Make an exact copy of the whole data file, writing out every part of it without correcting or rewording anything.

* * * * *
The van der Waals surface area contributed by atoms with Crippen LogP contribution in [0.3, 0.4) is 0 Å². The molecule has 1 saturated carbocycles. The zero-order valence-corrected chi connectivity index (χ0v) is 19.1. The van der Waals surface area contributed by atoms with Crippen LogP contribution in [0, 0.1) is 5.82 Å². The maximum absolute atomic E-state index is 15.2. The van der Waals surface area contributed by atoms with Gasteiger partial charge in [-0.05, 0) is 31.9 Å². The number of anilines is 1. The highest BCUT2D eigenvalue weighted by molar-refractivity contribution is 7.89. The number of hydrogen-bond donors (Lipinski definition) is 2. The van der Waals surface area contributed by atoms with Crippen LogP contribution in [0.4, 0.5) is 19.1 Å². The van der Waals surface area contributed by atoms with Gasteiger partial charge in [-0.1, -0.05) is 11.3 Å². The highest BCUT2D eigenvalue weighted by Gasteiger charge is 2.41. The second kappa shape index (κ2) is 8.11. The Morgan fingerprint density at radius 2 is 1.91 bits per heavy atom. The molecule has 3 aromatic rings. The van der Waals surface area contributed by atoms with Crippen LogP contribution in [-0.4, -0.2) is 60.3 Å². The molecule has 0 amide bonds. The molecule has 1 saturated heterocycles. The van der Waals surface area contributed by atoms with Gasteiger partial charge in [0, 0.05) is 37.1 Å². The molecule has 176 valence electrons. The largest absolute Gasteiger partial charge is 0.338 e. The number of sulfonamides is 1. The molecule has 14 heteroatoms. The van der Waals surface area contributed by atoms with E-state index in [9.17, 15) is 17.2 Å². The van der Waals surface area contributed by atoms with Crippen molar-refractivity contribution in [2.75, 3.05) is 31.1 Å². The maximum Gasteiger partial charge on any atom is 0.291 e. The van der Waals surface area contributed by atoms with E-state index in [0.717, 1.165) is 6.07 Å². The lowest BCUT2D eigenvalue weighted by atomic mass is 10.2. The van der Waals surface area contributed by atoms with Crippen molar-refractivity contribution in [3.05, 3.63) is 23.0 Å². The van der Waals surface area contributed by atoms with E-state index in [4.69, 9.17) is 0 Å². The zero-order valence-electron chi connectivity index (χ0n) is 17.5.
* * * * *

The van der Waals surface area contributed by atoms with Crippen LogP contribution in [0.3, 0.4) is 0 Å². The molecule has 1 saturated carbocycles. The zero-order valence-corrected chi connectivity index (χ0v) is 19.1. The van der Waals surface area contributed by atoms with Crippen LogP contribution in [0, 0.1) is 5.82 Å². The maximum absolute atomic E-state index is 15.2. The van der Waals surface area contributed by atoms with Gasteiger partial charge in [-0.05, 0) is 31.9 Å². The number of anilines is 1. The highest BCUT2D eigenvalue weighted by molar-refractivity contribution is 7.89. The number of hydrogen-bond donors (Lipinski definition) is 2. The van der Waals surface area contributed by atoms with Crippen LogP contribution in [0.4, 0.5) is 19.1 Å². The van der Waals surface area contributed by atoms with Gasteiger partial charge in [-0.1, -0.05) is 11.3 Å². The highest BCUT2D eigenvalue weighted by Gasteiger charge is 2.41. The second kappa shape index (κ2) is 8.11. The Morgan fingerprint density at radius 2 is 1.91 bits per heavy atom. The molecule has 3 aromatic rings. The van der Waals surface area contributed by atoms with Crippen LogP contribution in [-0.4, -0.2) is 60.3 Å². The molecule has 0 amide bonds. The molecule has 1 saturated heterocycles. The van der Waals surface area contributed by atoms with Gasteiger partial charge in [0, 0.05) is 37.1 Å². The molecule has 176 valence electrons. The largest absolute Gasteiger partial charge is 0.338 e. The number of sulfonamides is 1. The molecule has 14 heteroatoms. The van der Waals surface area contributed by atoms with E-state index in [9.17, 15) is 17.2 Å². The van der Waals surface area contributed by atoms with Crippen molar-refractivity contribution in [2.75, 3.05) is 31.1 Å². The maximum Gasteiger partial charge on any atom is 0.291 e. The van der Waals surface area contributed by atoms with E-state index in [0.717, 1.165) is 6.07 Å². The lowest BCUT2D eigenvalue weighted by atomic mass is 10.2. The van der Waals surface area contributed by atoms with Crippen molar-refractivity contribution in [3.05, 3.63) is 23.0 Å². The van der Waals surface area contributed by atoms with E-state index in [4.69, 9.17) is 0 Å². The zero-order valence-electron chi connectivity index (χ0n) is 17.5.